Once I was a clever boy learning the arts of Oxford... is a quotation from the verses written by Bishop Richard Fleming (c.1385-1431) for his tomb in Lincoln Cathedral. Fleming, the founder of Lincoln College in Oxford, is the subject of my research for a D. Phil., and, like me, a son of the West Riding.

I have remarked in the past that I have a deeply meaningful on-going relationship with a dead fifteenth century bishop...
It was Fleming who, in effect, enabled me to come to Oxford and to learn its arts, and for that I am immensely grateful.


Friday, 6 May 2011

More on the Ordinariate arms


Following on from my post Arms and the Ordinariate I now see that the Ordinariate arms as displayed online are as I intimated I thought they should be, that is giving precedence to Walsingham. There is a link here. Perhaps there was an error in drawing up the image as originally shown. I shall be modest and not claim any credit for the change.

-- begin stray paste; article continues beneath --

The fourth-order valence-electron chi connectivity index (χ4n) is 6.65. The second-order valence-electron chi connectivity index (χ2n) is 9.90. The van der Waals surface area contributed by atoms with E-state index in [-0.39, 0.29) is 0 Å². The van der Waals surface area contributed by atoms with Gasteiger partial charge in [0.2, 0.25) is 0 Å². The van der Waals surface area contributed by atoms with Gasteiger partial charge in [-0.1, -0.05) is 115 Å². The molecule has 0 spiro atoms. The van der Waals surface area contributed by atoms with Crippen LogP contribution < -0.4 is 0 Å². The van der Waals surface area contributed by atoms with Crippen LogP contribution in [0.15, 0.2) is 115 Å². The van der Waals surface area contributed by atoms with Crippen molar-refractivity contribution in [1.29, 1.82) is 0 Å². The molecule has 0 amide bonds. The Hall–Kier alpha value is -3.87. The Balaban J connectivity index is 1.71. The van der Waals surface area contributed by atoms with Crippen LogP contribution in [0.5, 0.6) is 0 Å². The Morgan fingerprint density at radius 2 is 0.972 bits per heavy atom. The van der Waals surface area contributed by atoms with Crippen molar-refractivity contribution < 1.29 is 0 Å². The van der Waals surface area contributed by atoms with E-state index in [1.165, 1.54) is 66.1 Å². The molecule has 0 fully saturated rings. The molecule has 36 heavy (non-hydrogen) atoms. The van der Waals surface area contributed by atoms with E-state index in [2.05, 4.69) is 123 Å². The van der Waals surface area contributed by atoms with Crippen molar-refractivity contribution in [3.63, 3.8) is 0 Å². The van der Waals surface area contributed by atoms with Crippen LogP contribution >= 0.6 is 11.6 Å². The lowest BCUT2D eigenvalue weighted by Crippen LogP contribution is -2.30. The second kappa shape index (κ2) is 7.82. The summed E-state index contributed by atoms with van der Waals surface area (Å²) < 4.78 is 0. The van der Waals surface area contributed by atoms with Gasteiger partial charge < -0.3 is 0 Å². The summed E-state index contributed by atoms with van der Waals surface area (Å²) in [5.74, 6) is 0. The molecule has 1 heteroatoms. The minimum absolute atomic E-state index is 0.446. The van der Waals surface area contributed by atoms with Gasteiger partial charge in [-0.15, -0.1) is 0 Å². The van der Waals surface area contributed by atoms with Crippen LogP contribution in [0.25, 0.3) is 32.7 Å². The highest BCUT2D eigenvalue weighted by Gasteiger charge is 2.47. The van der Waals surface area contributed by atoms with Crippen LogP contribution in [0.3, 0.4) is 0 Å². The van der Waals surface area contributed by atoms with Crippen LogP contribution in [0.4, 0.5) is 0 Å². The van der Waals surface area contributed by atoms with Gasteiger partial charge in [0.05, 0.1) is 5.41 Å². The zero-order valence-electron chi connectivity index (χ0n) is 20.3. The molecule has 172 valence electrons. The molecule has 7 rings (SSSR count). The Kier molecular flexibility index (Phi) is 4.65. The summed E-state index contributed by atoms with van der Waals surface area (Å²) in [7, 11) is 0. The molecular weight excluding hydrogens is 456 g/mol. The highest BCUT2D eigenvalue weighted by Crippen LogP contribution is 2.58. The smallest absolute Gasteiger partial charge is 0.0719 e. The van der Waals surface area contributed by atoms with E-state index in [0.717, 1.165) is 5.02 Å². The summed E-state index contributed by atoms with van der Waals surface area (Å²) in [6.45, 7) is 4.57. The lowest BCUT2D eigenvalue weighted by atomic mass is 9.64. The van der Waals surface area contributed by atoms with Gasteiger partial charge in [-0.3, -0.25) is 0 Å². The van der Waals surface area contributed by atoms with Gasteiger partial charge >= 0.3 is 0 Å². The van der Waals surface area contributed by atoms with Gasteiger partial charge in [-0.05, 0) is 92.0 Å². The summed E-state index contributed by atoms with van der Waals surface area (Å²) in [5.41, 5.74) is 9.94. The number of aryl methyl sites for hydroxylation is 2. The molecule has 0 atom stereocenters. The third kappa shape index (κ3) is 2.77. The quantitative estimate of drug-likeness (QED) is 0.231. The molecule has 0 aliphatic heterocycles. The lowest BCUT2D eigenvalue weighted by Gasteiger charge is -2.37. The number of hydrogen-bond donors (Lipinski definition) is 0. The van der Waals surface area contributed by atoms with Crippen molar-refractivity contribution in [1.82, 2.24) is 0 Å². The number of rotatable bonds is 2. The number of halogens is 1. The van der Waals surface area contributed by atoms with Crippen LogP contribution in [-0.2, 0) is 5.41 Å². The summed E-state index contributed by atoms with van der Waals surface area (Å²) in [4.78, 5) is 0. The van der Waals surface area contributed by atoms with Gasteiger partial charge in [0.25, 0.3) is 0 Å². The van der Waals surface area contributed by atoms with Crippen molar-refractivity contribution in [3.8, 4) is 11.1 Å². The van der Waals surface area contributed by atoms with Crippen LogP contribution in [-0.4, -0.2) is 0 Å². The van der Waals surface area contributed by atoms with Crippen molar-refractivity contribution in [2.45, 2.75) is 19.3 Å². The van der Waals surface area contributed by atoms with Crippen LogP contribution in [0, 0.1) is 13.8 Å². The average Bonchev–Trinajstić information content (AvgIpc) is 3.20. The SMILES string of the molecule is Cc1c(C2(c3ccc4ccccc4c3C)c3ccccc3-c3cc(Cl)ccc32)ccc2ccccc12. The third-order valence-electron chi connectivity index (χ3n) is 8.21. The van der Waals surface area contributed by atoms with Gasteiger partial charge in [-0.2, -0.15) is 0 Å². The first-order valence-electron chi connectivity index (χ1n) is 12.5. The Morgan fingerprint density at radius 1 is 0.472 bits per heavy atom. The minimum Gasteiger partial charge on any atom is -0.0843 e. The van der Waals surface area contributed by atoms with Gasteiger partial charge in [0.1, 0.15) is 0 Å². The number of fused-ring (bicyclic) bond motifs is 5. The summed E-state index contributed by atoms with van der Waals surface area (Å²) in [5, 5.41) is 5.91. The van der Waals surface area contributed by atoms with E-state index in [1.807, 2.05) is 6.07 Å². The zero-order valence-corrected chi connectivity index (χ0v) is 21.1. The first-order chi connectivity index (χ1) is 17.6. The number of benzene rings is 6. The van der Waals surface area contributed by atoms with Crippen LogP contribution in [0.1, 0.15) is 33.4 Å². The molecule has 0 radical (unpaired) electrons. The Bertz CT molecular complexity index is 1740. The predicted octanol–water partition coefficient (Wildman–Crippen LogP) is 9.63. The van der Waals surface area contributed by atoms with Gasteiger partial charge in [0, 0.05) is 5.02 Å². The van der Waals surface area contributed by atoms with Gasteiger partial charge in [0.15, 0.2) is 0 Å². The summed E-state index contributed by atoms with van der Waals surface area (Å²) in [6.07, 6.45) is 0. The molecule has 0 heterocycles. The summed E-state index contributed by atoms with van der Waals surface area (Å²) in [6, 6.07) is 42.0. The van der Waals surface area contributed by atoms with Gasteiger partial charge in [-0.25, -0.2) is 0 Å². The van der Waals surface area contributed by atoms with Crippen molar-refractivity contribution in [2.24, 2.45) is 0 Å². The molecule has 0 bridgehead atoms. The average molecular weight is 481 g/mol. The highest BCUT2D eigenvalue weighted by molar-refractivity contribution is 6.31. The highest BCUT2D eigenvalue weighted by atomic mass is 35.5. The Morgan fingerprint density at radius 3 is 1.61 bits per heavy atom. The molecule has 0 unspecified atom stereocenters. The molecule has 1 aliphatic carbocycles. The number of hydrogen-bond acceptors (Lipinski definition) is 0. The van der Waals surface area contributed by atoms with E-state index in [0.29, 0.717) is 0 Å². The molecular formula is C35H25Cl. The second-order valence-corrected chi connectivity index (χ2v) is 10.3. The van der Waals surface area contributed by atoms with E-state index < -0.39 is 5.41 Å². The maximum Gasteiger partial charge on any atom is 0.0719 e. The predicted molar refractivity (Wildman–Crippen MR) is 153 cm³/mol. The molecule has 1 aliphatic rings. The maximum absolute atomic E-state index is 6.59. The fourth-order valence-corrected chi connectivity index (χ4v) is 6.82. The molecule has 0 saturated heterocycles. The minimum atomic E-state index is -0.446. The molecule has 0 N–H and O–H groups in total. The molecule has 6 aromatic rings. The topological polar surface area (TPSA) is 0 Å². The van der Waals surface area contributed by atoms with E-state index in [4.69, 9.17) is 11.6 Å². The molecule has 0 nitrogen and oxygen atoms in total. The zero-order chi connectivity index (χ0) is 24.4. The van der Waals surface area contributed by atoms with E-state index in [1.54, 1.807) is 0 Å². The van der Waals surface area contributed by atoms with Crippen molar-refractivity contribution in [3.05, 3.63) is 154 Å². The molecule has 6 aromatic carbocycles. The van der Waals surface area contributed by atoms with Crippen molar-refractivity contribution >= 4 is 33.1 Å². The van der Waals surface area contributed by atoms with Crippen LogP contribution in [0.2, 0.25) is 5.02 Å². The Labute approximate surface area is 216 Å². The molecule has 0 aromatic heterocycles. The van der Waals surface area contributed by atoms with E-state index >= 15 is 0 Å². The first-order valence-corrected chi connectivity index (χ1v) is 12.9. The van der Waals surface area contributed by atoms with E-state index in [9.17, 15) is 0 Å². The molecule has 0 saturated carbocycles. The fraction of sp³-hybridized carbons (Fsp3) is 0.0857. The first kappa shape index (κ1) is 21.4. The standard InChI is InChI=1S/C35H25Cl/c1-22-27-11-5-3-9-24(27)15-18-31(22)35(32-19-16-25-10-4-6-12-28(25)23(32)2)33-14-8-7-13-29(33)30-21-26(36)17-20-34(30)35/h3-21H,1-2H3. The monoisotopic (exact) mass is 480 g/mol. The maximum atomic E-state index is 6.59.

2 comments:

  1. Yes, and there's now a proper blazon to replace the rather lame description given originally. The fastidious work of a patrimonic editor, no doubt.

    "BLAZON of the Personal Ordinariate of Our Lady of Walsingham

    The shield is divided per pale; the dexter half argent (silver) upon a cross azure (blue), five fleurs-de-lis proper (white); the sinister half, or (gold) upon a fasce dancette gules (composed of three red chevrons) between three heart gules (red)."

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  2. I suspect that somebody might have confused their sinister with their dexter??

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